Iowa milestone honors past, points to future


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In the tradition of iconic public buildings, the State Historical Building has served the people of Iowa for 25 years as a forum for cultural and civic engagement, a hub for hands-on education, and a one-of-a-kind destination for visitors and citizens alike to interact with the stories of Iowa. It has welcomed presidents and politicians, advocates and enthusiasts, and learners of all ages as the home to more than 100,000 artifacts in the collections of the State Historical Museum.

On Friday, Iowans will come together to mark the silver anniversary of this Iowa landmark, 25 years to the day it was first dedicated. But this milestone has been well more than a quarter-century in the making and isn’t as much about bricks and mortar as it is about honoring the cultural legacy of Iowa and our role in preserving it for future generations.

Not unlike Iowa itself, the State Historical Building is more than the sum of its various parts. Most Iowans know it as the home to the State Historical Museum, which has been collecting, preserving, and exhibiting Iowa’s treasures since first opening its doors in the basement of the State Capitol 120 years ago. The building houses the department’s two primary divisions, the State Historical Society of Iowa and the Iowa Arts Council. And in doing so, the building plays a pivotal role in not only the day-to-day functions of a state agency, it serves as a testament to our collective heritage, the ever-changing stories of Iowans and the quality of life we cultivate within our communities.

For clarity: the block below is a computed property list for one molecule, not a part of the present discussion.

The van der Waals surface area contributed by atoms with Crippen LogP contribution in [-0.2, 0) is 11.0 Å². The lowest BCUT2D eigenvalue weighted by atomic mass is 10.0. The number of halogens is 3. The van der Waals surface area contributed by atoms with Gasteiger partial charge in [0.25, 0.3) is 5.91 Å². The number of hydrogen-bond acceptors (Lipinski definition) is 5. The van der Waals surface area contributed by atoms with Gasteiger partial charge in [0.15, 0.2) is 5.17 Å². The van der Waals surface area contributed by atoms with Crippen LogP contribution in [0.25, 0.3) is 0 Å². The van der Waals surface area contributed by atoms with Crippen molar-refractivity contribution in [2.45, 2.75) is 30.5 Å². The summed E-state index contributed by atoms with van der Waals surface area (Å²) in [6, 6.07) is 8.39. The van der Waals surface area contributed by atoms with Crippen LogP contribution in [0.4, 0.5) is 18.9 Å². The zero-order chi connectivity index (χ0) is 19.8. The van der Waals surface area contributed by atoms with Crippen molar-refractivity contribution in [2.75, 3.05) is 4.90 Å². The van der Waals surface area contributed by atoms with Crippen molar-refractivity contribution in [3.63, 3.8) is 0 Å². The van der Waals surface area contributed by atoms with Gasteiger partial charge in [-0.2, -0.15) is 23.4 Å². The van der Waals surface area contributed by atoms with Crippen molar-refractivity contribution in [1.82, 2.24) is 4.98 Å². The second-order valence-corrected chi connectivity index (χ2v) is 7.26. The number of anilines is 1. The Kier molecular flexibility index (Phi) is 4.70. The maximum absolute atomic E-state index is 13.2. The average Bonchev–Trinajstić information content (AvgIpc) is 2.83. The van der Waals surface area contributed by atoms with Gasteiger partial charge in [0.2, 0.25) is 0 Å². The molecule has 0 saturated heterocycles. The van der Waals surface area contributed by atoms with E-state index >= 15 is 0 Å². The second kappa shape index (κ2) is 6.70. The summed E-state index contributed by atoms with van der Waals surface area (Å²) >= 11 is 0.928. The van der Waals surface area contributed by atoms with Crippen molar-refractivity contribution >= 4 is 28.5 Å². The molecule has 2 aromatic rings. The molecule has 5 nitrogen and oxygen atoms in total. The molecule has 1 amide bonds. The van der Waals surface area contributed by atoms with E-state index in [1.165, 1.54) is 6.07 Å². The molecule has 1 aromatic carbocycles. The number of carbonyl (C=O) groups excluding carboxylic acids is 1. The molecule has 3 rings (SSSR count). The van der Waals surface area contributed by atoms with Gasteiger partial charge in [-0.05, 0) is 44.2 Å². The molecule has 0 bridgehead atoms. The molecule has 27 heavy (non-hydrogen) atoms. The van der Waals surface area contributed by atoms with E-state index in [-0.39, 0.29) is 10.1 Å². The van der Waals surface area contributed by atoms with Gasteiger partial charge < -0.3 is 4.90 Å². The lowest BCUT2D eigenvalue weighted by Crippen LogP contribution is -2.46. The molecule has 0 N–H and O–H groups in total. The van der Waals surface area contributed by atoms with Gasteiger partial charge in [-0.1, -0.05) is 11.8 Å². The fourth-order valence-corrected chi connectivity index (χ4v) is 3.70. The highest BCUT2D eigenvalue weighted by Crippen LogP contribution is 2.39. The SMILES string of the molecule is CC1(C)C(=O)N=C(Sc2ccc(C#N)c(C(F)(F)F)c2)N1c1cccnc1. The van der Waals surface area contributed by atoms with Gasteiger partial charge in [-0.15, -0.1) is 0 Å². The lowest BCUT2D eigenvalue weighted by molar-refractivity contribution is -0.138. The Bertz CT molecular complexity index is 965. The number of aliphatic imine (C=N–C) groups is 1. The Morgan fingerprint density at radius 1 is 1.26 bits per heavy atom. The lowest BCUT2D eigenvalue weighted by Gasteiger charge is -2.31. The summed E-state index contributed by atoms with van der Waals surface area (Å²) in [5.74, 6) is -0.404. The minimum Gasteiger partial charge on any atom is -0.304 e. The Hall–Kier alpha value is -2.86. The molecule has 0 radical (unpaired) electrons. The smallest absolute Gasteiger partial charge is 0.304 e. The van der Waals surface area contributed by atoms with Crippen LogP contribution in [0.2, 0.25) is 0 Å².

While this investment in Iowa’s quality of life can easily fly under the radar, it’s more visible than we may realize. Think of the points of pride on your itinerary as you greet newcomers to the state, welcome out-of-towners, or recruit new employees to your business. These points of pride are the local museums and historic landmarks that help tell the story of every-day Iowans, the one-of-a-kind festivals and events that dot our calendars throughout the year, the compelling works of public art that grace our neighborhoods, and the performing arts centers where the home-grown talent of Iowa share the spotlight with the world’s finest artists, musicians, and entertainers.  

As we pause on Friday to celebrate one such destination and commemorate the 25th anniversary of the State Historical Building, we do so with an eye to the future while honoring our commitment to preserving the past. In telling the stories of Iowa, we must also invest in the people and places that bring those stories to life and by doing so, help raise the bar for the state as a whole.  

Gov. Terry Branstad and Mary Cownie, director, Iowa Department of Cultural Affairs

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